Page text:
Balloons normally conjure up images of birthday parties, happy times, and harmless fun. A balloon payment, on the other hand, can potentially cost you a lot of money and destroy long-term wealth. It is critically important to understand what a balloon payment is. How it works, and the potential consequences of taking a balloon payment on your vehicle loan.
The aim of a balloon payment is to make the monthly repayments on a vehicle more affordable for consumers. You can think of a balloon payment as a lump sum that is payable at the end of your loan term.
Illustrating by way of an example: suppose two brothers – Smart and Lazy – buy the identical car – costing them R400 000 each*. Smart and Lazy both take out vehicle finance, but Lazy has decided to opt for a balloon payment of 20% (or R80 000). Smart’s monthly repayments over the 5-year period will be R8 500, while Lazy only pays R7 500.
Lazy feels pretty chuffed with himself, as he has R1 000 extra to spend every month. At the end of the 5-year term, however, Smart will owe nothing on his car, while Lazy will still owe the balloon payment of R80 000.
In summary, Lazy will have paid approximately R18 000 more for the exact same car as his brother:
Smart = Total payment is R509 929.00 (total interest = R109 929.00)
Lazy = Total payment is R527 943.00 (total interest = R127 943.00)
There is more to consider when it comes to a balloon payment; let’s assume Lazy does not have R80 000 available to settle his balloon payment at the end of the 5-year term. His bank graciously offers to extend his loan for another 3 years. This will however cost him R2 700 per month – meaning he has paid almost R625 000 on a car that cost R400 000 8 years ago.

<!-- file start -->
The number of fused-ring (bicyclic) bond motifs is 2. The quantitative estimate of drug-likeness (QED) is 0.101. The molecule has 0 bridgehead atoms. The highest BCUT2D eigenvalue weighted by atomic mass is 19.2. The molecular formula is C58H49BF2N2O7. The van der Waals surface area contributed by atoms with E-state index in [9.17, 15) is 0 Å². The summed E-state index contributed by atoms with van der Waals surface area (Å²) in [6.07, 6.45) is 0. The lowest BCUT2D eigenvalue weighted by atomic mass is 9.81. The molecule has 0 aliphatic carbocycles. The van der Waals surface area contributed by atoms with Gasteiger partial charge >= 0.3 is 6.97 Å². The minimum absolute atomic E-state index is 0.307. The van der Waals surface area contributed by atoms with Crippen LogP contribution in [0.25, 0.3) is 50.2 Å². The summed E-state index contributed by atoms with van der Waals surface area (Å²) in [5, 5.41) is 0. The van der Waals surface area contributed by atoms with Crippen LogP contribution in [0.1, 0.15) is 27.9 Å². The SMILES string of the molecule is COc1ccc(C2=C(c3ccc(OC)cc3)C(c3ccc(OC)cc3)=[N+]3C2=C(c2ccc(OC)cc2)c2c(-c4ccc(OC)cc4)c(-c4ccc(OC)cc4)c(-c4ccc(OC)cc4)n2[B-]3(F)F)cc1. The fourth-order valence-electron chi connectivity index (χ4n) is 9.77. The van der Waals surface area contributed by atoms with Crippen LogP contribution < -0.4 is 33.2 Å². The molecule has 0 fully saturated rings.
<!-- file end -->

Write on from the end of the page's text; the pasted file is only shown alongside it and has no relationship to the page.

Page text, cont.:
The real gut punch for Lazy, however, comes when he decides to sell his car after finally settling his debts. After 8 years of depreciation, his car is now only worth R170 000 – which means he effectively lost R455 000 over the 8-year period.
How to pop the balloon
There is, however, hope for the Lazy and people who find themselves in a similar situation. If you currently have a balloon payment, the most-effective ways of popping the balloon are to follow one of the following tactics. Use any surplus funds that you might have to settle your debts quicker. Open a savings account to save up for when the balloon payment becomes due.
If you are in the market for a new vehicle, avoid balloon payments as far as possible. It is also smart to try to save up for a healthy deposit. It is crucial to only buy what you can afford. Generally, a vehicle is a depreciating asset. This effectively means you are borrowing money to fund something whose value goes down as soon as you drive it off the showroom floor.
To better understand vehicle finance and balloon payments, it is recommended that you talk to a Certified Financial Planner who will be able to explain the different options available to you in a simple and clear manner.